Beirut – A year into Lebanon’s rubbish crisis, government officials have yet to find a long-term solution for the closure of the Naameh landfill site.
The crisis prompted anti-government protests last summer after mountains of rubbish accumulated in the capital, Beirut. Although rubbish is no longer piling up in the streets – with waste from Beirut and Mount Lebanon being diverted to a temporary landfill in Bourj Hammoud – politicians have yet to establish two proposed new sanitary landfill sites in Costa Brava and Bourj Hammoud.
In the meantime, there has been a gradual shift in public attitudes towards rubbish, with grassroots efforts emerging to promote recycling as an eco-friendly alternative.
“The point is to inspire active citizenship,” Armenian-Lebanese activist Varant Kurkjian told Al Jazeera. “We’re lending support to the collectors, strengthening an industry where there is a lot of potential.”
Frustrated by what the rubbish crisis was doing to his community, Kurkjian – along with his brother and two friends – hired a van last summer and began collecting recyclables from a network of family, friends and neighbours. They launched an awareness-raising initiative called Ganatch, the Armenian word for green.
A year on, they say their initiative has led to a change in habits.
“Within the circle of households we’ve been visiting, there is no desire to go back to their old practices … That mentality has changed,” Kurkjian said. “But within the general public, I think we [still] need to raise awareness.”
When the rubbish crisis hit, people starting seeing what a beast garbage can be, and wondering where it's been going all these years … I'm sure there are a lot of people who've changed their behaviour, but it's not enough.
Many of Lebanon’s recycling plants currently source their materials from scavengers who comb dumpsters for recyclable goods. They then sell these materials to rudimentary sorting plants, where the materials are sorted and sold to industrial factories.
But Palestinian entrepreneur Sam Kazak – the cofounder of Recycle Beirut, which formally launched last October – has opted to do things differently, starting the recycling process at the source rather than the dumpster. They pick up recyclable materials free of charge from people’s homes, before sorting and selling them.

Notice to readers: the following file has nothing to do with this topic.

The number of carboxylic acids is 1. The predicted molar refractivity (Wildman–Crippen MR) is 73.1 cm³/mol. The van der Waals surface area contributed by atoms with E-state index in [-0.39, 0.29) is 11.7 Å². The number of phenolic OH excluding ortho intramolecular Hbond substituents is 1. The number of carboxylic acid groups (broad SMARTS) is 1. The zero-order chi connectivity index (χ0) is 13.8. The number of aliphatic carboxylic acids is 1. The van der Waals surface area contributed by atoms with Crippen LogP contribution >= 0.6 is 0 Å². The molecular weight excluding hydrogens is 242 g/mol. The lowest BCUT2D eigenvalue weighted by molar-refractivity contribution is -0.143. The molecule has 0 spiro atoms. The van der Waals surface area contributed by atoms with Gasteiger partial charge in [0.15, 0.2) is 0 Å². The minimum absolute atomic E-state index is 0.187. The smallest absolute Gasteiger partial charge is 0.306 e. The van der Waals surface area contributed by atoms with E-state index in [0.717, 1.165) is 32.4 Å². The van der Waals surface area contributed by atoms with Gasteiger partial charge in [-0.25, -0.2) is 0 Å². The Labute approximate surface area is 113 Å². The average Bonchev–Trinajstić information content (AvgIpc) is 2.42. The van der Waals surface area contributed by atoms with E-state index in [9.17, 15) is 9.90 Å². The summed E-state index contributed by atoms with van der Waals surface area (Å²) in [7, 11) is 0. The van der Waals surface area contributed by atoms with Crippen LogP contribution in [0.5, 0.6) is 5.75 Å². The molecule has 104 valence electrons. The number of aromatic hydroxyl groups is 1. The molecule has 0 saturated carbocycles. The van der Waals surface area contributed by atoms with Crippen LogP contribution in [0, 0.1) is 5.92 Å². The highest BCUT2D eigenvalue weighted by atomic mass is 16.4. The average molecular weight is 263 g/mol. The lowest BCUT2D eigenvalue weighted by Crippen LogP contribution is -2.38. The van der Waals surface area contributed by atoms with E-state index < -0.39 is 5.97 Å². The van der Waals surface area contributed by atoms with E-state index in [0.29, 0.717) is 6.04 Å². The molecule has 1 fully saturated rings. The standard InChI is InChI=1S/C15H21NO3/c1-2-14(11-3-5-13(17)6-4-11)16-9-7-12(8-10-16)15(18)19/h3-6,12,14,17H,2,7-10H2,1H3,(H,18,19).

“When the product is not clean, it loses value and it’s harder to sort,” Kazak told Al Jazeera. “You waste time, money and effort.”
Recycle Beirut now collects from more than 500 residences and businesses across Beirut, and has grown over the past year from two employees to 16, including six Syrian refugee women whose husbands were killed in the ongoing civil war.
Engineer Ziad Abichaker, who founded the Lebanese company Cedar Environmental nearly two decades ago, notes that recycling can be profitable. His team has developed an expedited composting process to produce fertilizer for farms, as well as a product called “ecoboard” – a durable, strong material made of recycled soft plastics that can be used to make furniture, pre-fab housing, planters and other items.
Contrary to the current ground-up recycling system, where materials from dumpsters are passed up the chain, he believes that municipalities should collaborate with private companies to create locally tailored recycling infrastructure, collections and sorting systems.
“When the rubbish crisis hit, people starting seeing what a beast garbage can be, and wondering where it’s been going all these years … I’m sure there are a lot of people who’ve changed their behaviour, but it’s not enough,” Abichaker says.
“I can hammer you with messages saying ‘Sort your waste,’ but if I don’t create the infrastructure so that whatever you sort can get remanufactured, what’s the point?”
Shady Sadek, a board member at the environmental awareness NGO Terre Liban, agreed, noting that his organisation has been collecting paper for recycling from schools and businesses since 2006, processing an average of 600 tonnes a year. Until recently, they also ran a sorting centre at their Baabda headquarters, where locals could drop off recyclables. But as the rubbish crisis persisted, their centre became overwhelmed with donations, and two months ago it was forced to stop accepting materials.
“People call us every day and say, ‘What do we do? We have recyclables but we don’t know what to do with them,'” Sadek told Al Jazeera, noting Terre Liban has officially submitted a proposal for the government to establish recycling centres in each of Lebanon’s 26 districts, and is awaiting a response.
A spokesperson for the Lebanese government did not immediately respond to Al Jazeera’s request for comment on the matter.
Abichaker says Lebanon could eventually become a “zero waste” society – meaning that all waste is reused or recycled – provided there is more investment to expand existing facilities. “The only way we can solve this is [to] have the full involvement of the private sector, and the government just making the playing field level for everybody,” he said.
Since the government’s long-running contract with waste management company Sukleen expired last summer, municipalities in Beirut and Mount Lebanon have been free to manage their own waste.
“We’ve been brought forward into a market that used to be monopolised. Prior to the crisis we couldn’t work in Beirut or Mount Lebanon,” Abichaker said, adding that he recently signed a contract with a municipality in Mount Lebanon.
Recycle Beirut has also signed a contract with a Mount Lebanon municipality for a pilot project handling composting and recycling for around 10 buildings. If successful, the project will be expanded to other areas.
“I believe that the solution starts [at] home,” Kazak said. “The garbage is not the government’s problem; it’s my problem, and it’s my neighbours’ problem, and my village’s problem, and the municipality’s problem. If I don’t find a way to solve my problem, no one will come and solve it for me.”